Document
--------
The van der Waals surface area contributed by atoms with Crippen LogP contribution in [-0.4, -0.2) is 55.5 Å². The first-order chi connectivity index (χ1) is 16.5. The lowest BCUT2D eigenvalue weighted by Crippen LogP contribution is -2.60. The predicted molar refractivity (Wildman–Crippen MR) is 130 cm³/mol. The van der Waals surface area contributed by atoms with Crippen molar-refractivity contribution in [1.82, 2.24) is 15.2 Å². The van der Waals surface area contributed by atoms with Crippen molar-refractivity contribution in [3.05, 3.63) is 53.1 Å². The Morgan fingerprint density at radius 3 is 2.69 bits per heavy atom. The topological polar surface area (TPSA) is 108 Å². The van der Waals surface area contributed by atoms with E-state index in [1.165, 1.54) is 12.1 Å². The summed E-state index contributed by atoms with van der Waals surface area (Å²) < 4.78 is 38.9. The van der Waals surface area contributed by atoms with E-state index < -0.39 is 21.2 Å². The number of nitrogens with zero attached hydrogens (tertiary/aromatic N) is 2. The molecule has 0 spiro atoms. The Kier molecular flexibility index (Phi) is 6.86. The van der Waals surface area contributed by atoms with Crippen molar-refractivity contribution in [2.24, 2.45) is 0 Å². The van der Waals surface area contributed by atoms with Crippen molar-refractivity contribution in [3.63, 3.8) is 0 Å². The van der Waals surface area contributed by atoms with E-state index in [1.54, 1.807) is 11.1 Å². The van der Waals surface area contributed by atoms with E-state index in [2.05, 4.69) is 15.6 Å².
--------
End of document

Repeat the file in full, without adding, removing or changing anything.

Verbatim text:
The van der Waals surface area contributed by atoms with Crippen LogP contribution in [-0.4, -0.2) is 55.5 Å². The first-order chi connectivity index (χ1) is 16.5. The lowest BCUT2D eigenvalue weighted by Crippen LogP contribution is -2.60. The predicted molar refractivity (Wildman–Crippen MR) is 130 cm³/mol. The van der Waals surface area contributed by atoms with Crippen molar-refractivity contribution in [1.82, 2.24) is 15.2 Å². The van der Waals surface area contributed by atoms with Crippen molar-refractivity contribution in [3.05, 3.63) is 53.1 Å². The Morgan fingerprint density at radius 3 is 2.69 bits per heavy atom. The topological polar surface area (TPSA) is 108 Å². The van der Waals surface area contributed by atoms with E-state index in [1.165, 1.54) is 12.1 Å². The summed E-state index contributed by atoms with van der Waals surface area (Å²) < 4.78 is 38.9. The van der Waals surface area contributed by atoms with E-state index < -0.39 is 21.2 Å². The number of nitrogens with zero attached hydrogens (tertiary/aromatic N) is 2. The molecule has 0 spiro atoms. The Kier molecular flexibility index (Phi) is 6.86. The van der Waals surface area contributed by atoms with Crippen molar-refractivity contribution in [2.24, 2.45) is 0 Å². The van der Waals surface area contributed by atoms with Crippen molar-refractivity contribution in [3.63, 3.8) is 0 Å². The van der Waals surface area contributed by atoms with E-state index in [1.54, 1.807) is 11.1 Å². The van der Waals surface area contributed by atoms with E-state index in [2.05, 4.69) is 15.6 Å².